The day before this announcement to offset the loss of property taxes on a downtown stadium, the team committed to a community benefits agreement with the Jackson County-backed Community Benefits Coalition. While the coalition negotiated its own CBA with the Royals, KCPS has been advocating for a separate benefits agreement targeted at public education.

The Chiefs and Royals have committed to providing $260 million over the next 40 years to support Jackson County residents and workers. The Royals pledged $140 million over 40 years, or $3.5 million a year.

Initially, the coalition’s community benefits draft proposed both teams pay $1.4 billion in community benefits, including $120 million for education over 40 years. When their housing demands got slashed, leaders representing the Missouri Workers Center and Heartland Center for Jobs and Freedom left the coalition.

“What the Kansas City Royals released today is far from reflective of any ‘significant input’ they claim to have gathered,” the organizations said in a joint statement. “The Royals have given themselves outsized power in making appointments to the ‘CBA Board’ responsible (omitting) a clear indication that community members will have any meaningful say.”

Leaders with the Metro Organization for Racial and Economic Equity (MORE2) also left the coalition.

Lora McDonald, executive director of MORE2, said that her organization pulled out because she had to watch the negotiations on a television in a separate room.

“The people convening the table for Jackson County in this process wanted me, representing forty congregations and non-profits, to be sidelined,” she said in a statement. “I hope the Royals … can reach an agreement that somehow benefits the community. I can watch television at home.”

The terms of the official CBA haven’t been released, but Jackson County Legislator Manny Abarca said the team is offering “a historic level of benefits.”

Abarca said the school district is being promised more money than needed.

“The Royals told me they’re standing by figures I would even say are unreasonable based on incorrectly assessed values of 2023,” he said.

What about other tax jurisdictions?

Meanwhile, the Royals haven’t promised money to public libraries or mental health services that would lose revenue when more property in the proposed ballpark district becomes tax-exempt.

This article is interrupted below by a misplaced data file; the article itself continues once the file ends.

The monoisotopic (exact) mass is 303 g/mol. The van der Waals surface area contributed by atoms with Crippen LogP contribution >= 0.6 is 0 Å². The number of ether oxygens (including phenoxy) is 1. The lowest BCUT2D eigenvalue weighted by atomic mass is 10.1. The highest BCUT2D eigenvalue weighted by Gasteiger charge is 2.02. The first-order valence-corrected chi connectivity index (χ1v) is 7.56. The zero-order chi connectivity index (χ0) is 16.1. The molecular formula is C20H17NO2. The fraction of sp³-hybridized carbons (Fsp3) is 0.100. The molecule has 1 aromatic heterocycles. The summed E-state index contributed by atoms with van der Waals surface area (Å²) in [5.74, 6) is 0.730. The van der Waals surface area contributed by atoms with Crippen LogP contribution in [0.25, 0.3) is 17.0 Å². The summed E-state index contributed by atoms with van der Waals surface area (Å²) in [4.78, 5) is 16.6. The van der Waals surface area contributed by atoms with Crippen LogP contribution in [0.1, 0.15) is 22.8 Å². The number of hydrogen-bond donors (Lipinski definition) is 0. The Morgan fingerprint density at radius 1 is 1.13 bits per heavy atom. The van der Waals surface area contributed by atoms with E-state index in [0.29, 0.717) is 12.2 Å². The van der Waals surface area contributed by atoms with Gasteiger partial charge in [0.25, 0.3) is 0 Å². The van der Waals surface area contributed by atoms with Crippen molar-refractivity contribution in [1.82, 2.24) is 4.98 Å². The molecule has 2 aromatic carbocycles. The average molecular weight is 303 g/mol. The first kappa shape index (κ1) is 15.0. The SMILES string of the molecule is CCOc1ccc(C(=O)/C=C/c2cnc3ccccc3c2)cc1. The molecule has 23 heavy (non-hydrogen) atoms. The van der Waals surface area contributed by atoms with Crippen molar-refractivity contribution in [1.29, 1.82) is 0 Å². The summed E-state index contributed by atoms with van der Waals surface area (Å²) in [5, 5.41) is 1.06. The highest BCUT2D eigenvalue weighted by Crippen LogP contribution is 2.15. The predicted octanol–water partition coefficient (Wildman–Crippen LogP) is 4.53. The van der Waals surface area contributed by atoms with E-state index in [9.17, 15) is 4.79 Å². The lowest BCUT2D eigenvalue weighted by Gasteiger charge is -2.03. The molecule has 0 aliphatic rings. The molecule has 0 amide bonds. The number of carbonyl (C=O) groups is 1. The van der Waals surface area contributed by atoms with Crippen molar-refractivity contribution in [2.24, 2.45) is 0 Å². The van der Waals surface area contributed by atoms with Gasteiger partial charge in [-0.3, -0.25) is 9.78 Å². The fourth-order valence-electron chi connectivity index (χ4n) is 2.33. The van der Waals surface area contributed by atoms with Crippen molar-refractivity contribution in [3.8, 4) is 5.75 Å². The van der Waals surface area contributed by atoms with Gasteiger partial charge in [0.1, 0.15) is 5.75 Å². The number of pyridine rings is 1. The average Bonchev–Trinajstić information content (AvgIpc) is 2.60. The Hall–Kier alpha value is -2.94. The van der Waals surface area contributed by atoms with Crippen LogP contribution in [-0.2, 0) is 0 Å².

In 2023, Kansas City Public Library drew $90,000 in property taxes from the area. Without the existing tax abatements, the six blocks would have generated $120,000 for libraries.

“We’re talking about a 40-year agreement at a minimum of $120,000 (a year),” said Debbie Siragusa, the library district’s assistant director.

That, she said, is the equivalent of hiring two workers.

Over 40 years, the library district would receive nearly $72 million from the ballpark if it was privately owned. The libraries get 95% of their money from property taxes. Siragusa said her office has not heard anything from the Royals.

“No one has reached out to us either from the Royals or the county,” she said.

She said the library district will be reaching out to the team this week, but developers going through tax incentive agencies are typically required to approach taxing districts.

“For a significant tax incentive, this is not how it would normally happen,” Siragusa said. “We have worked very hard with the city to make sure the taxing jurisdictions, including the library, have an opportunity to talk with developers and incentive agencies so we have input early on.”

The Jackson County Community Mental Health Fund is fully funded by property taxes. Bruce Eddy, the executive director, also hasn’t heard from the team. It stands to lose $350,000 a year, or $14 million over 40 years.

“I don’t know if there’s an intention of paying all of it, some of it, or none of it,” Eddy said.

The abatement the property receives from being leased with a government entity makes the stadium deal unique, said Dan Moye with the EDCKC. Although he is not involved with the deal, he said tax incentive agencies are subject to specific rules.

“A public agency will own the new stadium,” he said, “so it won’t go through the traditional abatement process.”

This story was originally published by the Beacon Kansas City, a fellow member of the KC Media Collective.

Mili Mansaray is the housing and labor reporter at The Kansas City Beacon. Previously, she was a freelance reporter and Summer 2020 intern.